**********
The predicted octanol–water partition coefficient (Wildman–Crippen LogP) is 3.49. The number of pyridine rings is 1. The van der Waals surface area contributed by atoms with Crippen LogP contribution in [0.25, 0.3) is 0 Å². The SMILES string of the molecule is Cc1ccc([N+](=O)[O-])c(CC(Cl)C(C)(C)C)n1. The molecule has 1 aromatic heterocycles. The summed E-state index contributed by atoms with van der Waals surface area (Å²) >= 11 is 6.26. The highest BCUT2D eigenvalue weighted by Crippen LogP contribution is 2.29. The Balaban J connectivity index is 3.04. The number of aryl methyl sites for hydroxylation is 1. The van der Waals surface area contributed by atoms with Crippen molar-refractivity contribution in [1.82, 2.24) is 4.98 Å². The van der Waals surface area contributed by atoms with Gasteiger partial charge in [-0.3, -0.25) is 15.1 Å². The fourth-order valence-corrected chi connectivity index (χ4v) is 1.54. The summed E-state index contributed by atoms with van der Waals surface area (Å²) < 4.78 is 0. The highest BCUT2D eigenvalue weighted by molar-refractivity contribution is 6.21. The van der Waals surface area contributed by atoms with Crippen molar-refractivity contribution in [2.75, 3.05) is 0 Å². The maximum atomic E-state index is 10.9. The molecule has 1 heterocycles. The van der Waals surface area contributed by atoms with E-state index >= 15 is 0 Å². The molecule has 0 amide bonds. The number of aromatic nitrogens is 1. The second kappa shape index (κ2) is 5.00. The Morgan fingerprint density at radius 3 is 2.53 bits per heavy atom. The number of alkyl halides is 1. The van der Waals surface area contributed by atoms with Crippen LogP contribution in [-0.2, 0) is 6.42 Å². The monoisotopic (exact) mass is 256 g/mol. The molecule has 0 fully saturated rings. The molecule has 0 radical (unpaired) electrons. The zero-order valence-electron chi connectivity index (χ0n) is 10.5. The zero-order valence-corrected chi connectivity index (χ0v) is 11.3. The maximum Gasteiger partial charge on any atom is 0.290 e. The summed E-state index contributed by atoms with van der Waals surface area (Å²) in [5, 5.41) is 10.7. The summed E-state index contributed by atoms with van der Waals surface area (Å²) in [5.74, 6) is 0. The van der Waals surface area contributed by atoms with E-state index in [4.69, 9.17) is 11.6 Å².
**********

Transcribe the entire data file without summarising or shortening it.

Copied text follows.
The predicted octanol–water partition coefficient (Wildman–Crippen LogP) is 3.49. The number of pyridine rings is 1. The van der Waals surface area contributed by atoms with Crippen LogP contribution in [0.25, 0.3) is 0 Å². The SMILES string of the molecule is Cc1ccc([N+](=O)[O-])c(CC(Cl)C(C)(C)C)n1. The molecule has 1 aromatic heterocycles. The summed E-state index contributed by atoms with van der Waals surface area (Å²) >= 11 is 6.26. The highest BCUT2D eigenvalue weighted by Crippen LogP contribution is 2.29. The Balaban J connectivity index is 3.04. The number of aryl methyl sites for hydroxylation is 1. The van der Waals surface area contributed by atoms with Crippen molar-refractivity contribution in [1.82, 2.24) is 4.98 Å². The van der Waals surface area contributed by atoms with Gasteiger partial charge in [-0.3, -0.25) is 15.1 Å². The fourth-order valence-corrected chi connectivity index (χ4v) is 1.54. The summed E-state index contributed by atoms with van der Waals surface area (Å²) < 4.78 is 0. The highest BCUT2D eigenvalue weighted by molar-refractivity contribution is 6.21. The van der Waals surface area contributed by atoms with Crippen molar-refractivity contribution in [2.75, 3.05) is 0 Å². The maximum atomic E-state index is 10.9. The molecule has 1 heterocycles. The van der Waals surface area contributed by atoms with E-state index >= 15 is 0 Å². The molecule has 0 amide bonds. The number of aromatic nitrogens is 1. The second kappa shape index (κ2) is 5.00. The Morgan fingerprint density at radius 3 is 2.53 bits per heavy atom. The number of alkyl halides is 1. The van der Waals surface area contributed by atoms with Crippen LogP contribution in [-0.2, 0) is 6.42 Å². The monoisotopic (exact) mass is 256 g/mol. The molecule has 0 fully saturated rings. The molecule has 0 radical (unpaired) electrons. The zero-order valence-electron chi connectivity index (χ0n) is 10.5. The zero-order valence-corrected chi connectivity index (χ0v) is 11.3. The maximum Gasteiger partial charge on any atom is 0.290 e. The summed E-state index contributed by atoms with van der Waals surface area (Å²) in [5, 5.41) is 10.7. The summed E-state index contributed by atoms with van der Waals surface area (Å²) in [5.74, 6) is 0. The van der Waals surface area contributed by atoms with E-state index in [4.69, 9.17) is 11.6 Å².